Historical and systemic discrimination prevalent in monkeypox vaccine distribution

Equity in public health responses has always been lacking, to put it lightly. 

As the United States quickly became the epicenter of the global monkeypox outbreak, access to the limited number of vaccines showed us nothing new. 

While the national view on vaccine disparities is incomplete (and some cases lack reporting), most cases of monkeypox have been among Black and Brown men who report recently having had sex with men. Despite this, men of color are receiving a fraction of the limited vaccines compared to their white counterparts.

The disproportionate impact of a virus and the disparities in prevention and treatment are similar to what we’ve seen in other epidemics like COVID-19 and HIV. 

Systemic racism is the common thread. 

There is nothing unique about Black bodies that make us more susceptible to these viruses. These disparities exist because our systems are ingrained with white supremacy.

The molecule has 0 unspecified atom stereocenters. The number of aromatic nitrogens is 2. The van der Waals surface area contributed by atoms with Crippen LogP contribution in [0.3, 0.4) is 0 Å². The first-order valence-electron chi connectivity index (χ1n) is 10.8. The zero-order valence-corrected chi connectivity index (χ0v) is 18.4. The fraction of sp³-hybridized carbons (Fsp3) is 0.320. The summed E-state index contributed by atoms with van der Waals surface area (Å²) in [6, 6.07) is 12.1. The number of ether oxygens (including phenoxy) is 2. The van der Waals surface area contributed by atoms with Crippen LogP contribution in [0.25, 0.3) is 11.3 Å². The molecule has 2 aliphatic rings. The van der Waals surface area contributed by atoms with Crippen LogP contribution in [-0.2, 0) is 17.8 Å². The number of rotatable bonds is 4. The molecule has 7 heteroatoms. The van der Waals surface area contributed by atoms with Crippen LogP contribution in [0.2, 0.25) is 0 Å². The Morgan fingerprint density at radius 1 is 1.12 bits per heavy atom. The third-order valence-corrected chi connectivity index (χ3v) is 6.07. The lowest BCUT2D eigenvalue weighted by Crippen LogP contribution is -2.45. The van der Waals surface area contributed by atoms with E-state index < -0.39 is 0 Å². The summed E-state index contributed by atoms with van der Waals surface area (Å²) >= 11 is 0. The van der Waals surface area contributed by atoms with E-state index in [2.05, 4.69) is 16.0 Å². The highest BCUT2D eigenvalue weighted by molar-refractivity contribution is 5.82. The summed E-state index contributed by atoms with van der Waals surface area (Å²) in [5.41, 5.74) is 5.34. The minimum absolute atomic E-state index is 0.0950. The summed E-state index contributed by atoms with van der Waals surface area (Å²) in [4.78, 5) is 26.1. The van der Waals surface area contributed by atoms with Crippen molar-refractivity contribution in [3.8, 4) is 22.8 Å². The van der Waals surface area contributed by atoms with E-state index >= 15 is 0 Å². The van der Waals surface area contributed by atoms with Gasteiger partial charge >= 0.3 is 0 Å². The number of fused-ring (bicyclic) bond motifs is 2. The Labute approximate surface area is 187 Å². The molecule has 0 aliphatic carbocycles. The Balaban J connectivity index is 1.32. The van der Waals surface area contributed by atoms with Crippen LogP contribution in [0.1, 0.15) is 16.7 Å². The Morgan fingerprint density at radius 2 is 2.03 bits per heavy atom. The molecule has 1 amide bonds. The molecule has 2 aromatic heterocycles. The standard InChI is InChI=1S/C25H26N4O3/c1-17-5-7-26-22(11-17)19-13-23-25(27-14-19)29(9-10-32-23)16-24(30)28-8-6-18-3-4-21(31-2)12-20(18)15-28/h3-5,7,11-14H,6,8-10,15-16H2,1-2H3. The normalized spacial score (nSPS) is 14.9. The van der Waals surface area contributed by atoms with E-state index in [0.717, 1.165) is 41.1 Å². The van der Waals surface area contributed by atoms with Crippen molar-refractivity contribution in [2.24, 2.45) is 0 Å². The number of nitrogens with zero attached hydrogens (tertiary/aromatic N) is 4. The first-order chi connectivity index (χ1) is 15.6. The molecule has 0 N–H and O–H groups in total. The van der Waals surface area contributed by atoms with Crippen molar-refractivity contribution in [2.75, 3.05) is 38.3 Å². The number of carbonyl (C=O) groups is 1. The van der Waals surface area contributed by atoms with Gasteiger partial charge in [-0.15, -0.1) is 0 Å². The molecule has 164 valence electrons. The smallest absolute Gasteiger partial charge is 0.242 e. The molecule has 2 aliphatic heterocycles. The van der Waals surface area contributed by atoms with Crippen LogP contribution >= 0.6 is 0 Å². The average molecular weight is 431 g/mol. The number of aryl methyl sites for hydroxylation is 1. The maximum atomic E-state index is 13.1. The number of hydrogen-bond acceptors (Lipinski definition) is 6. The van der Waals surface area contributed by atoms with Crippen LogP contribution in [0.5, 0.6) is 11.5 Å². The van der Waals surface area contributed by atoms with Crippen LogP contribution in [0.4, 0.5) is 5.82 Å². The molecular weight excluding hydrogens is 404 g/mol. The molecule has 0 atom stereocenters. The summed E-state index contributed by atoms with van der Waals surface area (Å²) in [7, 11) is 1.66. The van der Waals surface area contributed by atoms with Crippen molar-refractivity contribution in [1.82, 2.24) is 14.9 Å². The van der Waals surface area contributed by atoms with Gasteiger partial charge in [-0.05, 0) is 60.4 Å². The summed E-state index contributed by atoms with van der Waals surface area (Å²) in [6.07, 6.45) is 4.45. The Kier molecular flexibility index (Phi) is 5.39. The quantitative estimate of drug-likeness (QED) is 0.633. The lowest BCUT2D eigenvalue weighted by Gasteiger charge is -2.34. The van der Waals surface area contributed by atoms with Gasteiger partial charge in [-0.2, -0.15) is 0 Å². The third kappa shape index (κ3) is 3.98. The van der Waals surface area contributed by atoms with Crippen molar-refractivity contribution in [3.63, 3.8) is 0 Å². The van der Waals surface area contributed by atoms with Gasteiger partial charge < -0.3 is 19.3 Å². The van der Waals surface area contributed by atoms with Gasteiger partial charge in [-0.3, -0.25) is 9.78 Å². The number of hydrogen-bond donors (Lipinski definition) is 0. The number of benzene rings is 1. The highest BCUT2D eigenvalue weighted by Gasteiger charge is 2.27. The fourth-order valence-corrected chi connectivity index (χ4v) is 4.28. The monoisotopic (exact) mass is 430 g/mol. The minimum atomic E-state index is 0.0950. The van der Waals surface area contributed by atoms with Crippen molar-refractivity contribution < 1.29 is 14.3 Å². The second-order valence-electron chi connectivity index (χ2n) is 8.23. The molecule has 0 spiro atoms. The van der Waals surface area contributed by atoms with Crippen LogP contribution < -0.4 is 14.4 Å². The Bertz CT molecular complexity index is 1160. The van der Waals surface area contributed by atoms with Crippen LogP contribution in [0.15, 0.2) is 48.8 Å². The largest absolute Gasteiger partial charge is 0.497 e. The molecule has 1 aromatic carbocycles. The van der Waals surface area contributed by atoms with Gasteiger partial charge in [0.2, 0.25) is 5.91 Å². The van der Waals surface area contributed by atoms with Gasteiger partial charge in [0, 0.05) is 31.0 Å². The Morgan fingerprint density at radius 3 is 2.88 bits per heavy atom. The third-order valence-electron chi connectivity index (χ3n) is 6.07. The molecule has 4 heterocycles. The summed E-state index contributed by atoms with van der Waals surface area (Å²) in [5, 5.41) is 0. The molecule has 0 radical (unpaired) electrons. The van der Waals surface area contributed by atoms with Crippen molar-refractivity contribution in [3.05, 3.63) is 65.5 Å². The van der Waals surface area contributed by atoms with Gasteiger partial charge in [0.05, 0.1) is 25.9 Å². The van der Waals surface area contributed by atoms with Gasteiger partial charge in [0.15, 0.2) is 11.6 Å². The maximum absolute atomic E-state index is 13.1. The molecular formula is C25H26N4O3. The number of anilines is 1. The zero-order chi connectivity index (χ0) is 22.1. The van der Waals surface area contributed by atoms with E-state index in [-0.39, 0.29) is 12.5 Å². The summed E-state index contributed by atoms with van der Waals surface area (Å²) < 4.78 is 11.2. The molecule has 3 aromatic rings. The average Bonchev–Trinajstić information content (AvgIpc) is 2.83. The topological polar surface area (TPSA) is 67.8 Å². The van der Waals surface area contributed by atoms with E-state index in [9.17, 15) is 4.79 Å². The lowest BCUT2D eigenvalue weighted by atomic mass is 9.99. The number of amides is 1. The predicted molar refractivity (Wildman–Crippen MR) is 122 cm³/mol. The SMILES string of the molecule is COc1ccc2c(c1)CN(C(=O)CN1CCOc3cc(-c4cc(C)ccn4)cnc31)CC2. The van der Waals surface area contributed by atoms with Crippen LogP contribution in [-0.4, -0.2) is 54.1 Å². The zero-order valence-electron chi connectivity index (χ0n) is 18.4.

Inequities in housing, transportation, jobs and health care — just to name four — lead predictably to racial health disparities. 

We have so much work to do to fix these issues. 

And in the immediate response to monkeypox, we agree with our friends at the Human Rights Campaign, who said: 

“Government entities must do better to prioritize reaching Black and Brown gay, bi+, and transgender men, as well as transgender women and nonbinary individuals, especially those individuals living with HIV. Partnering with community organizations and sexual health clinics is paramount.” [emphasis added]